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Assessing Randy Johnson's Hall of Fame candidacy

Not as heralded as a few other pitching nominees, Randy Johnson ought to be a first ballot Hall of Famer.

Don't dig in too much in the batter's box
Don't dig in too much in the batter's box
RVR Photos-USA TODAY Sports

Randy Johnson may have pitched until he was 46 to reach that magical 300 win plateau, but as a first time ballot consideration, he does have the pedigree to reach the Hall of Fame.

The case for Johnson as a Hall of Famer

The aforementioned 300 wins is a good place to start as that seems to be the one thing all BBWAA scribes seem to be in agreement with. It may have taken him 22 years to reach that threshold, but those final seasons weren't awful.

Johnson made ten All-Star squads and was voted the Cy Young five times, including four in a row from 1999 to 2002. He also had four other top 3 finishes. He only led the league in wins once, but did have three 20 win seasons, finishing with 303.

He led the league in ERA four separate times, with three second place finishes. He was first in WHIP three times, including an incredible 0.900 in 2004. He only gave up 7.282 hits per nine innings in his career, good enough for 23rd all time.

But it is the strikeout factor that is most impressive. He led the league in Ks nine times, with two four-peat from 1992 to 1995 and 1999-2002. He is second all-time with 4875 punchouts. That career total also enabled Johnson to finish with the all-time K/9 mark of 10.610.

On the advanced metric side, he has six ERA+ first place finishes and a career number of 135, which is 23rd in MLB history.  He also had six FIP titles. And then there is the bWAR. He nabbed six season WAR titles for pitchers and is ninth all-time at 104.3.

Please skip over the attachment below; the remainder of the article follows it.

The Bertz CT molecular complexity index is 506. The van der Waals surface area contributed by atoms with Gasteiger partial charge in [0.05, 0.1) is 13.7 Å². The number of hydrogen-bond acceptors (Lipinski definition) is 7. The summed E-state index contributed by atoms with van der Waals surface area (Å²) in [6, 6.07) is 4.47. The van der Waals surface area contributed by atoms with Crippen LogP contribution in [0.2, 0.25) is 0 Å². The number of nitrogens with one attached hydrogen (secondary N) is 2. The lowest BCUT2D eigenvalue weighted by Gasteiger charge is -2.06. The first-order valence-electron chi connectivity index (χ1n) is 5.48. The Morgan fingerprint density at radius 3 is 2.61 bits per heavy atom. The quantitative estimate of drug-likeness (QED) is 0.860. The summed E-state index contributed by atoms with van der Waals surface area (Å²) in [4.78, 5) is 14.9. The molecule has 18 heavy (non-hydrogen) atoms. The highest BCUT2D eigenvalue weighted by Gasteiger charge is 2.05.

He clears the Black Ink, Gray Ink, Hall of Fame Monitor and Hall of Fame Standards criteria by a wide margin. JAWS has him as the ninth starting pitcher in history (102.1) and with a y year peak of 82.0.

The case against Johnson as a Hall of Famer

His career bases on balls is thirteenth in history, as he led the league three times from 1990 to 1992. He is also eleventh in history with 411 home runs given up. His career FIP is 3.19, which is just 205th overall. He was a pretty poor fielder, tying for the most errors on four different occasions.

My two cents

While Pedro Martinez is a no-doubt Hall of Famer, for some reason, Johnson does not have quite the same aura, even though it could be argued he was almost as dominant as him. Is it because he was left handed? Is it because he was too tall?

Or is because he spent almost his entire career out of the limelight cities in Montreal, Seattle and Phoenix? When the Big Unit was scheduled to pitch, I did not look forward to watching the Tribe try to beat him. He finished with just a 9.5 K/9 mark against Cleveland, but did have a 13-4 record in 26 starts.

If I had a vote, it would be a definite yes.